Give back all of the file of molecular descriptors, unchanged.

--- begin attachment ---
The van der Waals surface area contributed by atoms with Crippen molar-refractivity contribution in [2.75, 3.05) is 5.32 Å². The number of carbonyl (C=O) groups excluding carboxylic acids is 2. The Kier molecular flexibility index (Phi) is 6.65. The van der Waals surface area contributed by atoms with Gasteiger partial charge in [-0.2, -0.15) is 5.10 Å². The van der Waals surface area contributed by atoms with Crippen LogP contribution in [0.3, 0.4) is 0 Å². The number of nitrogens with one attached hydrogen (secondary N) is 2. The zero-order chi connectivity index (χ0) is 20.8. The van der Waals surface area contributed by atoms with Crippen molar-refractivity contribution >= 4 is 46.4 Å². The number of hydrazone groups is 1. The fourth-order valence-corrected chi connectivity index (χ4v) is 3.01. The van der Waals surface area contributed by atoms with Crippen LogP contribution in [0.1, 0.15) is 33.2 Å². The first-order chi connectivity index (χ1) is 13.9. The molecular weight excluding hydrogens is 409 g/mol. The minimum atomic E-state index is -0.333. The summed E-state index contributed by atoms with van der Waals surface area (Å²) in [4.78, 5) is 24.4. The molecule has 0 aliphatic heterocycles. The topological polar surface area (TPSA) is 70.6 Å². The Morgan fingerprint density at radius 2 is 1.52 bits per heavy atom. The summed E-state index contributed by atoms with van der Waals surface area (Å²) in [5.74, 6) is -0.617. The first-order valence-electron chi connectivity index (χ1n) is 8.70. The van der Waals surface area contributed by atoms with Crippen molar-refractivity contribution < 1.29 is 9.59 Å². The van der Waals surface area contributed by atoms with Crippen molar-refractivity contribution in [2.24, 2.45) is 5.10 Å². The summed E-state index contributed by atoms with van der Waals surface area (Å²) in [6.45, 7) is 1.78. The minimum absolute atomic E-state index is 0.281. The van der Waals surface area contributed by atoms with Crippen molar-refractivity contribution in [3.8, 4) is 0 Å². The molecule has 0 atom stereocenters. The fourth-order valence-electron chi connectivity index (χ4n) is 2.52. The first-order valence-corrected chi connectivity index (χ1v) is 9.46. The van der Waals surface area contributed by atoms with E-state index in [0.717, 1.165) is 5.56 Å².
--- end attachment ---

The van der Waals surface area contributed by atoms with Crippen molar-refractivity contribution in [2.75, 3.05) is 5.32 Å². The number of carbonyl (C=O) groups excluding carboxylic acids is 2. The Kier molecular flexibility index (Phi) is 6.65. The van der Waals surface area contributed by atoms with Gasteiger partial charge in [-0.2, -0.15) is 5.10 Å². The van der Waals surface area contributed by atoms with Crippen LogP contribution in [0.3, 0.4) is 0 Å². The number of nitrogens with one attached hydrogen (secondary N) is 2. The zero-order chi connectivity index (χ0) is 20.8. The van der Waals surface area contributed by atoms with Crippen molar-refractivity contribution >= 4 is 46.4 Å². The number of hydrazone groups is 1. The fourth-order valence-corrected chi connectivity index (χ4v) is 3.01. The van der Waals surface area contributed by atoms with Crippen LogP contribution in [0.1, 0.15) is 33.2 Å². The first-order chi connectivity index (χ1) is 13.9. The molecular weight excluding hydrogens is 409 g/mol. The minimum atomic E-state index is -0.333. The summed E-state index contributed by atoms with van der Waals surface area (Å²) in [4.78, 5) is 24.4. The molecule has 0 aliphatic heterocycles. The topological polar surface area (TPSA) is 70.6 Å². The Morgan fingerprint density at radius 2 is 1.52 bits per heavy atom. The summed E-state index contributed by atoms with van der Waals surface area (Å²) in [5.74, 6) is -0.617. The first-order valence-electron chi connectivity index (χ1n) is 8.70. The van der Waals surface area contributed by atoms with Crippen molar-refractivity contribution < 1.29 is 9.59 Å². The van der Waals surface area contributed by atoms with Crippen molar-refractivity contribution in [2.24, 2.45) is 5.10 Å². The summed E-state index contributed by atoms with van der Waals surface area (Å²) in [6.45, 7) is 1.78. The minimum absolute atomic E-state index is 0.281. The van der Waals surface area contributed by atoms with Crippen molar-refractivity contribution in [3.8, 4) is 0 Å². The molecule has 0 atom stereocenters. The fourth-order valence-electron chi connectivity index (χ4n) is 2.52. The first-order valence-corrected chi connectivity index (χ1v) is 9.46. The van der Waals surface area contributed by atoms with E-state index in [0.717, 1.165) is 5.56 Å².